Can Store Security Cameras Also Improve Sales?

by Christy Rakoczy on September 5, 2013
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Security cameras are a necessary investment for many small businesses, in order to protect property and prevent merchandise theft and other crimes. Since you already own these devices, wouldn’t it be nice if you could also use them to drive sales? Now you can.

Several service providers allow you to turn your existing security cameras into tools that help you to monitor shoppers’ behavior, hone your marketing strategy, and develop new customer-service solutions.

Here are three companies that can get your cameras to serve as more than watchdogs:

  1. Prism Skylabs — This company’s cloud-based app works with your inexpensive off-the-shelf hardware. Its software enables you to monitor your place of business remotely and get detailed reports about how your customers and employees behave. Based on these reports, you can learn what items customers browse the most, how long people wait in line, and more. You can use this information to tailor your marketing efforts, to set worker schedules to coincide with peak shopping hours, and to respond better to customer needs. One clothing designer who uses Prism Skylabs in her two shops says the $50 monthly fee for the service is well worth it: She tells CNET that she’s seen a bump in revenue since she started using the app.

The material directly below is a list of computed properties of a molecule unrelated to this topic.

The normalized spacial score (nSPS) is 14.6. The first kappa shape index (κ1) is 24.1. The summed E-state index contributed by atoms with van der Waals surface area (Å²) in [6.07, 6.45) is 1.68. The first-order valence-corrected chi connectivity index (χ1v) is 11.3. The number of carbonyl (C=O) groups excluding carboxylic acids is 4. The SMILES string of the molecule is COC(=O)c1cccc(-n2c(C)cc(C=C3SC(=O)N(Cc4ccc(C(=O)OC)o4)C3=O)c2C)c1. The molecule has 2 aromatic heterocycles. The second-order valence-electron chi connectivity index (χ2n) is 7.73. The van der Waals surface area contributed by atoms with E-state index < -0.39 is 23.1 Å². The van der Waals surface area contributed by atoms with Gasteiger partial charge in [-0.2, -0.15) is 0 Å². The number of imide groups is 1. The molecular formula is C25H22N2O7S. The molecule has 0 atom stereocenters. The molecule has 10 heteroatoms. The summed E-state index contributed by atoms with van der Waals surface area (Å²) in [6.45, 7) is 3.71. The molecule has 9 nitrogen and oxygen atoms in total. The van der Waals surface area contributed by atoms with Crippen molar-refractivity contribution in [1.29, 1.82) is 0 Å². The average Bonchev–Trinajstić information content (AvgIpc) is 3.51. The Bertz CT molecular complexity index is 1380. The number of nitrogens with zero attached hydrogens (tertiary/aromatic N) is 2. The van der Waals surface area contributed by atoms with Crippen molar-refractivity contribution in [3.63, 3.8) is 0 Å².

2. RetailNext — RetailNext, a provider of in-store analytics, also uses existing security cameras to collect insights about your in-store traffic and customer behavior. Among other things, learning more about your customers’ shopping habits can help you to develop better merchandizing programs. RetailNext’s upfront and operating costs are a little higher than Prism Skylabs’: Expect to pay $1,000 to $2,000 in startup costs and the same in annual fees.
  3. SceneTap — SceneTap markets its mobile app to bar owners and patrons in large metropolitan areas such as Atlanta, Boston, and Chicago. The software essentially collects real-time data from security cameras, which enables the public to “check out the scene” at various hotspots around town. Meanwhile, bar owners get charts and reports on customers’ demographics and behavior. SceneTap also lets proprietors send coupons and special deals to their regulars’ mobile phones. The cost to get started with SceneTap is about $4,o00.

What’s the catch? Although the potential benefits to small businesses are apparent, you’ll also want to make sure you’re respecting people’s privacy, the Wall Street Journal warns.

Make it clear to customers via clear signage that the data you’re collecting is about aggregate — rather than individual — behavior and that it’s being used to improve their experience at your store or establishment.

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